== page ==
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    It looks stout! What are you riding primarily? With that gearing, you should be able to hit some aggressive terrain? What about the bar ends? Do you really use them? As for rigid, I'm looking forward to going back to that as well...like the days of my Trek 8000 back in the early 90's. My ss project is moving somewhat forward. Frame will under go light torch therapy next week. www.onecogblog.blogspot.com

  16. #16
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    Quote Originally Posted by Mike A.
    It looks stout! What are you riding primarily? With that gearing, you should be able to hit some aggressive terrain? What about the bar ends? Do you really use them? As for rigid, I'm looking forward to going back to that as well...like the days of my Trek 8000 back in the early 90's. My ss project is moving somewhat forward. Frame will under go light torch therapy next week. www.onecogblog.blogspot.com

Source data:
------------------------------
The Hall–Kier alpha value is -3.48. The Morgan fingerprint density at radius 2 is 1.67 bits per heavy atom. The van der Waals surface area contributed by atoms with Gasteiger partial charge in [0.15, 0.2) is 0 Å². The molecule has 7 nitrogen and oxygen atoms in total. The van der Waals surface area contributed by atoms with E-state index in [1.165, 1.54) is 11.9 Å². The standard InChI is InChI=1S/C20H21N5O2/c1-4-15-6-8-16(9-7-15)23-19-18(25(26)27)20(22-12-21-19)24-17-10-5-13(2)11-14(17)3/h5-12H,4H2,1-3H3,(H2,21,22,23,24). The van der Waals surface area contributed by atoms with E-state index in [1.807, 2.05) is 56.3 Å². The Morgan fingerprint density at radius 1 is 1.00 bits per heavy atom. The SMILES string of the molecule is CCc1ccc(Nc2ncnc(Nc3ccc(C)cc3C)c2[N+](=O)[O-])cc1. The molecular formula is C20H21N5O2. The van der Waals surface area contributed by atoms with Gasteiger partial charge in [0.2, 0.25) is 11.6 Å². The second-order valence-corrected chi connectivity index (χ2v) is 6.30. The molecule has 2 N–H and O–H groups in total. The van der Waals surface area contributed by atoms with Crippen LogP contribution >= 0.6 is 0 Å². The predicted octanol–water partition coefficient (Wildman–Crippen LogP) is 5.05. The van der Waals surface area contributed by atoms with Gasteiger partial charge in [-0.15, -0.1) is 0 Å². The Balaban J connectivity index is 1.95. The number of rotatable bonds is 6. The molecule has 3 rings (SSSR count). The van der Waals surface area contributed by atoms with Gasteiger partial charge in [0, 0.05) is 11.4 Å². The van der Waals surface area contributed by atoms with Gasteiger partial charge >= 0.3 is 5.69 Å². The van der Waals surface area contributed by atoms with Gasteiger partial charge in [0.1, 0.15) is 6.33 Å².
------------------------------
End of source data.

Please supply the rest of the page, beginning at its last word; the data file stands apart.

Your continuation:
This is my primary mountain bike. And I do use the bar ends quite a bit, they are perfect for climbs (for leverage, like drop bars on road bikes sort of) or just as an alternative spot to place my hands if they or my wrists get tired. I try to take it on aggressive terrain. I'm in Ohio so it's pretty hilly here, and the trails I have on my property are very hilly. Basically I try to tackle everything I can, but if I just can't make it I get off, push, and hit it better the next time. Also gearing is 32-18.